In the 17th century, Tawang district was the birthplace of the sixth Dalai Lama. Deified as his latest incarnation, the current Dalai Lama visited the monastery in 2009 and has hinted his next reincarnation will be born in India. Some say in Tawang.
Tibetan Buddhists see the Dalai Lama as a living god; China sees him as a separatist threat. Many in the Indian security community worry that instability in Tibet after his death could endanger India.
So, New Delhi is wooing the locals. The intermingling of the Indian army and the Tawang monks is striking. War memorials on the road are built in the style of Tibetan Buddhist stupas, with prayer wheels and flags. Soldiers frequently visit the temple, and advise the lamas about troop movements and developments on the border.
Lobsang Thapke, a senior lama at the monastery, says India’s troop buildup has made the monks feel safe, but that India was far from matching China’s road-building prowess.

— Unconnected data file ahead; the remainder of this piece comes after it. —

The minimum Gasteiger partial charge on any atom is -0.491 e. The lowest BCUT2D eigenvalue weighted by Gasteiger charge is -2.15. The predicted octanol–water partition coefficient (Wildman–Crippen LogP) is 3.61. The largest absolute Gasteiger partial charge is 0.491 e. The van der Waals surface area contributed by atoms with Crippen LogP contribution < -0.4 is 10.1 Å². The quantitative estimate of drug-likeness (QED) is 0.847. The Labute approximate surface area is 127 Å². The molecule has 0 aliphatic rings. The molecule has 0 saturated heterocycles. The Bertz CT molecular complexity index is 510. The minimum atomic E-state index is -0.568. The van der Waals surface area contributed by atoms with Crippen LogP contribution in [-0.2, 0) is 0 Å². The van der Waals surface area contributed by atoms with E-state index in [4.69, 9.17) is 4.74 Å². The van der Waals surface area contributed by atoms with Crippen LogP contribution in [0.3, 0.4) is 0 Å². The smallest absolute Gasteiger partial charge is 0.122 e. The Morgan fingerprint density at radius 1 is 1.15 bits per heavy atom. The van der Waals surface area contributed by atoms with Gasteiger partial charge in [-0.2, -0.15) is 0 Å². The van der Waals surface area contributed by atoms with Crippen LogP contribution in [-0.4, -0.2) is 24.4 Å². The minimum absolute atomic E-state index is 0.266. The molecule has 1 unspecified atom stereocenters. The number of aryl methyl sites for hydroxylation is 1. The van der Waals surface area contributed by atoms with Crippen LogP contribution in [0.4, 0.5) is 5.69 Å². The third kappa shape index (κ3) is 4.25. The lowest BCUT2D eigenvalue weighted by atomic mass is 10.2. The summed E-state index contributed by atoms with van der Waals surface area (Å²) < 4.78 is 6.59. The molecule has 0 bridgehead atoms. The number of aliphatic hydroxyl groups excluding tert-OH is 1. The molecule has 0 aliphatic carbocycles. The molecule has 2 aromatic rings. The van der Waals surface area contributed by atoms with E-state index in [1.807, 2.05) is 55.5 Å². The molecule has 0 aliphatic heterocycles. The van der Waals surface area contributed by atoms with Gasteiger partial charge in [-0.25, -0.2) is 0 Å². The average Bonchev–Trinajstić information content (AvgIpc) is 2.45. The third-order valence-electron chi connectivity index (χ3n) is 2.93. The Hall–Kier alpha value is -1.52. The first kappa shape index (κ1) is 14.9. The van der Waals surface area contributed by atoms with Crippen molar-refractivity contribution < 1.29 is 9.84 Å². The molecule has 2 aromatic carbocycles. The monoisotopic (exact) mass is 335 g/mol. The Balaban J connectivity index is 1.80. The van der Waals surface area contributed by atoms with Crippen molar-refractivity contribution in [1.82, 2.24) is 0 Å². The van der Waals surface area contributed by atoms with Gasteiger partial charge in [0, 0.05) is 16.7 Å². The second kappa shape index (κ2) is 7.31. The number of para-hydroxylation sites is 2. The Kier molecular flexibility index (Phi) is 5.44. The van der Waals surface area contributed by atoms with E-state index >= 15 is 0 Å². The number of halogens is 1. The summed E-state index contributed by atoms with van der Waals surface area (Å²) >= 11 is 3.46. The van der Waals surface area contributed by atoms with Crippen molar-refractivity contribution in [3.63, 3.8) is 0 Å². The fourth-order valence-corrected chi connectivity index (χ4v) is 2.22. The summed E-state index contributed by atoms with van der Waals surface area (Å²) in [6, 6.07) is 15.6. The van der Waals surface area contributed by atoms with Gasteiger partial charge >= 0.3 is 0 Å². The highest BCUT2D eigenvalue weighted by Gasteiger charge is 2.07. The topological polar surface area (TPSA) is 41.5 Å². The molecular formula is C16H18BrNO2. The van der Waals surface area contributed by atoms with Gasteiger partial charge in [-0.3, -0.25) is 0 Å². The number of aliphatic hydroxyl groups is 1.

“From our side, we have to go through a lot of difficulty,” he said in a carpeted room above the main hall, where child monks chanted morning prayers. “They (India) have not black-topped. Gravelling has not been done.”
ANGER AND ANXIETY
The Indian footprint here isn’t always welcome. India’s new wealth is seen in the multi-storey hotels mushrooming between traditional wood-and-stone houses in town, and new Fords and Hyundais on the hilly streets.
But anger is rising about a lack of jobs and perceptions that government corruption is rampant. Student movements have organized strikes in the state capital.
Hotel worker Dorjee Leto says educated young people like himself feel forgotten by India. There is almost no mobile phone coverage, power cuts that last days, and just that long muddy road to the outside world.